The PAIF, FAIF, and TTF regimes were set up explicitly on a tax transparent basis, but there are still some advantages to establishing funds in other jurisdictions, particularly as EU passporting now allows marketing [of non-UK funds] to UK investors (for UCITS funds at any rate).

The tax regimes that apply to authorised funds in the UK are a long way from the intricate ‘aggressive’ tax avoidance schemes which are catching the headlines at the moment.


Do you think existing non-UK funds (eg hedge funds) could consider setting up in or relocating to the UK as a result of the ‘new’ regime?


Tim Cornick (TC): The creation of the new contractual funds regime removes a barrier to some funds being established in the UK, but we are unlikely to see a tidal wave of new activity. That said, the UK has the advantage of a thriving financial centre with a deep pool of investment management experience. We may see aggregation of existing funds under umbrella/master structures, particularly for the larger managers seeking further economies of scale. Hedge funds tend to want the flexibility of light or no regulation to adopt whatever management strategy they think best.


Will we ever see an authorised, UK-based, hedge fund?


TC: We have seen a number of UK based UCITS III funds using derivatives to create leverage and allow synthetic shorting (so-called ‘NEWCITS’). But a number of them have discovered that the constraints on what a UCITS fund can do limit performance, and the increased compliance obligations mean increased costs. The TTF regime is unlikely to have a significant effect on this, as the combination of the investment whitelist and the tax elected fund regime already creates scope for ‘onshore’ hedge funds in the UK with an acceptable tax treatment.


What are the main advantages and disadvantages of locating authorised funds in the UK?


TC: The UK has a tried and tested regulatory regime, and a good network of double tax treaties. The tax regime is generally well understood and produces a sensible result for UK based investment managers and fund investors. But the taxation of income for most authorised funds established in the UK is still perceived as a significant tax disadvantage by non-UK investors.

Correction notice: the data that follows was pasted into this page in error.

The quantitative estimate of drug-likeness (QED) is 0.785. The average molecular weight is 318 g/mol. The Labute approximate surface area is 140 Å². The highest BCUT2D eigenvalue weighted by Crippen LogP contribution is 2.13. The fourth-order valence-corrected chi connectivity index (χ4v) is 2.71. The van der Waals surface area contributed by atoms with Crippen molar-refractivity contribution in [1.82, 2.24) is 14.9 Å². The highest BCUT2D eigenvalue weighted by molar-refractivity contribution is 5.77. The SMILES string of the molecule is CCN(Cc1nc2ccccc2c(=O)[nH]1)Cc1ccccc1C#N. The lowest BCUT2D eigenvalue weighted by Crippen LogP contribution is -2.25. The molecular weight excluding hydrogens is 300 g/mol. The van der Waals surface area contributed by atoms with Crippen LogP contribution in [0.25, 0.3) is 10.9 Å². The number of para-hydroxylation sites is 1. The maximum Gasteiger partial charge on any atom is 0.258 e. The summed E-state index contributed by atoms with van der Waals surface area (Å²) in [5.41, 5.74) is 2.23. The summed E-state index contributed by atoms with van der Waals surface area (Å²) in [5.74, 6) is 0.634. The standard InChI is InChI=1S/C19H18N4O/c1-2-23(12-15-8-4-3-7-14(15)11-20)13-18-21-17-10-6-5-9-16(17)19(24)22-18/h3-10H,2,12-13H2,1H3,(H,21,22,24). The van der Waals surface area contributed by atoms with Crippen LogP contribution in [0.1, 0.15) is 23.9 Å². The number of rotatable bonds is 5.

In the light of ‘The UK investment management strategy’ published with the Budget 2013, how do you envisage the regime evolving and how could it be further improved?


TC: The funds industry can be fairly confident that the UK tax regime will not move against it. In particular, the abolition of the SDRT charge on surrenders of interests in authorised funds has long been advocated and the withdrawal of the charge from 2014 will be widely welcomed.


Tim Cornick has had substantial involvement in legal matters on behalf of investment funds, investment managers, custodians and trustees. Those areas plus financial services regulatory/compliance matters and related securities work form the bulk of his practice, with a strong emphasis on investment management and collective investment schemes in the UK and offshore.

Andrew Loan advises on a wide variety of general corporate tax and VAT matters, particularly taxation issues in the context of acquisitions and disposals of public and private companies.


This interview was first published as a News Analysis piece in LexisPSL Tax.